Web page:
Wednesday, June 24, 2009

Don't be resigned to empty confessionals

It is more than significant that the Holy Father having placed the Cure d'Ars at the centre of his letter to priests, then immediately visits the shrine of Padre Pio.
What these two saints hold in common is the long hours they both spent in the confessional.
Priests ought never to be resigned to empty confessionals or the apparent indifference of the faithful to this sacrament. In France, at the time of the Cure of Ars, confession was no more easy or frequent than in our own day, since the upheaval caused by the revolution had long inhibited the practice of religion."Yet he sought in every way, by his preaching and his powers of persuasion, to help his parishioners to rediscover the meaning and beauty of the Sacrament of Penance, presenting it as an inherent demand of the Eucharistic presence.
Pope Benedict's letter to priests

It strikes me that what is significant about these two saints not so much that they were obsessed with sin but with God's overflowing, all consuming mercy.

The Pope quotes the Cure as saying, "It is not the sinner who returns to God to beg his forgiveness, but God himself who runs after the sinner and makes him return to him."

There is crisis in the confessional, there is a confusion about what the role of the priest is in the confessional. Primarily, he is one who absolves. All the good confessors I have ever been to have all been rather short on there own words but able to communicate that God loves me.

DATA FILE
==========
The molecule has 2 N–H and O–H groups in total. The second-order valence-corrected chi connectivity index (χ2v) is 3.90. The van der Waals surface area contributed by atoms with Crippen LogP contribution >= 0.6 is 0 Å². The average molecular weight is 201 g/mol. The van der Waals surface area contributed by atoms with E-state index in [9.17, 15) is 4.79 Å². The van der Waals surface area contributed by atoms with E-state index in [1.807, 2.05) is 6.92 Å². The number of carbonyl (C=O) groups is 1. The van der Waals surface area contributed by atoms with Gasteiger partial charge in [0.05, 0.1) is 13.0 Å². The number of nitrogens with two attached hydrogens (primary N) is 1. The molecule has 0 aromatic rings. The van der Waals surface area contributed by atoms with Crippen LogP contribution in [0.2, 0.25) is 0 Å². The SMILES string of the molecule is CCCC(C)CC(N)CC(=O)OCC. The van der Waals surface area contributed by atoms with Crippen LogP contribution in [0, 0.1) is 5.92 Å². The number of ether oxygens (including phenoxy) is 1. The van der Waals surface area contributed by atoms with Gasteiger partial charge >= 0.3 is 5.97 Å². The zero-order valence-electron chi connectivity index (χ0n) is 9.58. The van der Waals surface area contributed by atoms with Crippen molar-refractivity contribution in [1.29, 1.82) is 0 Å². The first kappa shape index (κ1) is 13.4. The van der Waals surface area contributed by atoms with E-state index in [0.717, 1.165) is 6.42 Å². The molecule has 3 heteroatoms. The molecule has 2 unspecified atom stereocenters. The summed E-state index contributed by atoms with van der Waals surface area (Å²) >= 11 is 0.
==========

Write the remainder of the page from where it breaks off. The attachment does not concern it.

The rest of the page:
When I go to confession I feel too vulnerable, too naked, too ashamed of my sins to take in a sermon. I want is to get it over as quickly as possible, I search out confessors who give out mercy freely, liberally.

The Father in the story of the Prodigal Son, is more concerned about getting the sandals, ring, and best robes on the returned son and having the fatted calf killed, than anything else. Indeed the formula that the Son has prepared on his journey home from the distant country is hardly heard, the substance of the confession, "Father I have sinned against Heaven and ...." which could never really sum up the son's sins is not really heard. The Cure d'Ars could have speaking about this when he said, "I will tell you my recipe: I give sinners a small penance and the rest I do in their place." We priests need to remember that we can bring about true repentance through our own prayer and penance rather than tedious admonitions.